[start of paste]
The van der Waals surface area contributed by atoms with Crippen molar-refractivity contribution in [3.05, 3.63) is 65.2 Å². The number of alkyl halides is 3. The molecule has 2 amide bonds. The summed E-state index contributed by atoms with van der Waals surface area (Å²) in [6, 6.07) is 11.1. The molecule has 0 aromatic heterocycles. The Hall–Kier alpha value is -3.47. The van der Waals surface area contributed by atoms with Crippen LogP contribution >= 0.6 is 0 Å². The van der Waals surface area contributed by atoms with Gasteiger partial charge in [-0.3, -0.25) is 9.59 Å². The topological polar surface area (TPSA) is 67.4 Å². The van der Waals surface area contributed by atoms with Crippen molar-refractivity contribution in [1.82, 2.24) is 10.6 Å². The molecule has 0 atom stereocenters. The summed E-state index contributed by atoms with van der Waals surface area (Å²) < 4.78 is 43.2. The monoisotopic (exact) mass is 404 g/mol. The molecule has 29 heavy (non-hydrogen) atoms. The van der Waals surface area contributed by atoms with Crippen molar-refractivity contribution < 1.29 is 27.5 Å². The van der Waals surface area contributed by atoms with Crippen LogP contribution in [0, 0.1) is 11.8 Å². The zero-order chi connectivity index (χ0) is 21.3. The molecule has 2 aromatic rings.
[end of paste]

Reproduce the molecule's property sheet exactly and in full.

The van der Waals surface area contributed by atoms with Crippen molar-refractivity contribution in [3.05, 3.63) is 65.2 Å². The number of alkyl halides is 3. The molecule has 2 amide bonds. The summed E-state index contributed by atoms with van der Waals surface area (Å²) in [6, 6.07) is 11.1. The molecule has 0 aromatic heterocycles. The Hall–Kier alpha value is -3.47. The van der Waals surface area contributed by atoms with Crippen LogP contribution >= 0.6 is 0 Å². The van der Waals surface area contributed by atoms with Gasteiger partial charge in [-0.3, -0.25) is 9.59 Å². The topological polar surface area (TPSA) is 67.4 Å². The van der Waals surface area contributed by atoms with Crippen molar-refractivity contribution in [1.82, 2.24) is 10.6 Å². The molecule has 0 atom stereocenters. The summed E-state index contributed by atoms with van der Waals surface area (Å²) < 4.78 is 43.2. The monoisotopic (exact) mass is 404 g/mol. The molecule has 29 heavy (non-hydrogen) atoms. The van der Waals surface area contributed by atoms with Crippen molar-refractivity contribution < 1.29 is 27.5 Å². The van der Waals surface area contributed by atoms with Crippen LogP contribution in [0, 0.1) is 11.8 Å². The zero-order chi connectivity index (χ0) is 21.3. The molecule has 2 aromatic rings.